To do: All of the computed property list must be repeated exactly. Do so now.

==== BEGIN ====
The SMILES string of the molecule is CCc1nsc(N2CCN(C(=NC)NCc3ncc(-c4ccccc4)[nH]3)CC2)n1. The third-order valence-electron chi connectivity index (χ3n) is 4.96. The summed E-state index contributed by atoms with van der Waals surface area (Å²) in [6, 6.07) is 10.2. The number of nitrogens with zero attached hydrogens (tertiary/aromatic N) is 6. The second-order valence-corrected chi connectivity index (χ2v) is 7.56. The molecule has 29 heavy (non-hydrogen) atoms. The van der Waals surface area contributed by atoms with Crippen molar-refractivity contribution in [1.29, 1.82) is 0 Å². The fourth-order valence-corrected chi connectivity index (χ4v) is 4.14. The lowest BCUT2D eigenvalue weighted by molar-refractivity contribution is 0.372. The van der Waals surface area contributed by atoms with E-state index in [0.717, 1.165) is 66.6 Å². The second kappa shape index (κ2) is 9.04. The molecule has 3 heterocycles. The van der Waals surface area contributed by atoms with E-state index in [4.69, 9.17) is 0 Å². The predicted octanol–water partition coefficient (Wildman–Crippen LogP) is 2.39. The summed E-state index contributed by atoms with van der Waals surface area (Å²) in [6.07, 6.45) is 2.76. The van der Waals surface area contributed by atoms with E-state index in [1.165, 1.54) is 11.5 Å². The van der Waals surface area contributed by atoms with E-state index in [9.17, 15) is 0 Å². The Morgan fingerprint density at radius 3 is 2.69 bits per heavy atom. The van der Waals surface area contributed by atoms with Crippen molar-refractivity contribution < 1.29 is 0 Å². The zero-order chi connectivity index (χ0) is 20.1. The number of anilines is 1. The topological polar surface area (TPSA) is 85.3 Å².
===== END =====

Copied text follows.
The SMILES string of the molecule is CCc1nsc(N2CCN(C(=NC)NCc3ncc(-c4ccccc4)[nH]3)CC2)n1. The third-order valence-electron chi connectivity index (χ3n) is 4.96. The summed E-state index contributed by atoms with van der Waals surface area (Å²) in [6, 6.07) is 10.2. The number of nitrogens with zero attached hydrogens (tertiary/aromatic N) is 6. The second-order valence-corrected chi connectivity index (χ2v) is 7.56. The molecule has 29 heavy (non-hydrogen) atoms. The van der Waals surface area contributed by atoms with Crippen molar-refractivity contribution in [1.29, 1.82) is 0 Å². The fourth-order valence-corrected chi connectivity index (χ4v) is 4.14. The lowest BCUT2D eigenvalue weighted by molar-refractivity contribution is 0.372. The van der Waals surface area contributed by atoms with E-state index in [0.717, 1.165) is 66.6 Å². The second kappa shape index (κ2) is 9.04. The molecule has 3 heterocycles. The van der Waals surface area contributed by atoms with E-state index in [4.69, 9.17) is 0 Å². The predicted octanol–water partition coefficient (Wildman–Crippen LogP) is 2.39. The summed E-state index contributed by atoms with van der Waals surface area (Å²) in [6.07, 6.45) is 2.76. The van der Waals surface area contributed by atoms with E-state index in [1.165, 1.54) is 11.5 Å². The van der Waals surface area contributed by atoms with E-state index in [9.17, 15) is 0 Å². The Morgan fingerprint density at radius 3 is 2.69 bits per heavy atom. The van der Waals surface area contributed by atoms with Crippen molar-refractivity contribution < 1.29 is 0 Å². The zero-order chi connectivity index (χ0) is 20.1. The number of anilines is 1. The topological polar surface area (TPSA) is 85.3 Å².